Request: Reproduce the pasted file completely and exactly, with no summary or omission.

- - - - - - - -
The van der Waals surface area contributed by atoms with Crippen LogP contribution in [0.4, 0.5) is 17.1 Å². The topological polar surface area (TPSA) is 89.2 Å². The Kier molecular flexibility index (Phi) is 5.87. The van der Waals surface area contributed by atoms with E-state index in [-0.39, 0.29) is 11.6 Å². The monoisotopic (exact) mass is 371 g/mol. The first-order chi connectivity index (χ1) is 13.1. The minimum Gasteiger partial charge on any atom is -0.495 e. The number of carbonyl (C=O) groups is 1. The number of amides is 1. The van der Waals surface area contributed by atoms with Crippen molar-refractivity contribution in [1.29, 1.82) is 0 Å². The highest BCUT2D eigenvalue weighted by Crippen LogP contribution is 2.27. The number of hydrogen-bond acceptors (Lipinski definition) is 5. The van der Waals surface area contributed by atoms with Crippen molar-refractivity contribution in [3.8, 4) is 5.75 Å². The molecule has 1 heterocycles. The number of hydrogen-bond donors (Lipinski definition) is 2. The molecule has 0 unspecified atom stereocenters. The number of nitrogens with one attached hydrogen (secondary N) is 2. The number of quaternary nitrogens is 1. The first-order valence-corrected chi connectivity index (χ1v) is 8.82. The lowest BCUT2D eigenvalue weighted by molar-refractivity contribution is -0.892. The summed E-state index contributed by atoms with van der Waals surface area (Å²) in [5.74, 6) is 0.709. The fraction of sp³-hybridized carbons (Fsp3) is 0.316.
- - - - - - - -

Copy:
The van der Waals surface area contributed by atoms with Crippen LogP contribution in [0.4, 0.5) is 17.1 Å². The topological polar surface area (TPSA) is 89.2 Å². The Kier molecular flexibility index (Phi) is 5.87. The van der Waals surface area contributed by atoms with E-state index in [-0.39, 0.29) is 11.6 Å². The monoisotopic (exact) mass is 371 g/mol. The first-order chi connectivity index (χ1) is 13.1. The minimum Gasteiger partial charge on any atom is -0.495 e. The number of carbonyl (C=O) groups is 1. The number of amides is 1. The van der Waals surface area contributed by atoms with Crippen molar-refractivity contribution in [1.29, 1.82) is 0 Å². The highest BCUT2D eigenvalue weighted by Crippen LogP contribution is 2.27. The number of hydrogen-bond acceptors (Lipinski definition) is 5. The van der Waals surface area contributed by atoms with Crippen molar-refractivity contribution in [3.8, 4) is 5.75 Å². The molecule has 1 heterocycles. The number of hydrogen-bond donors (Lipinski definition) is 2. The molecule has 0 unspecified atom stereocenters. The number of nitrogens with one attached hydrogen (secondary N) is 2. The number of quaternary nitrogens is 1. The first-order valence-corrected chi connectivity index (χ1v) is 8.82. The lowest BCUT2D eigenvalue weighted by molar-refractivity contribution is -0.892. The summed E-state index contributed by atoms with van der Waals surface area (Å²) in [5.74, 6) is 0.709. The fraction of sp³-hybridized carbons (Fsp3) is 0.316.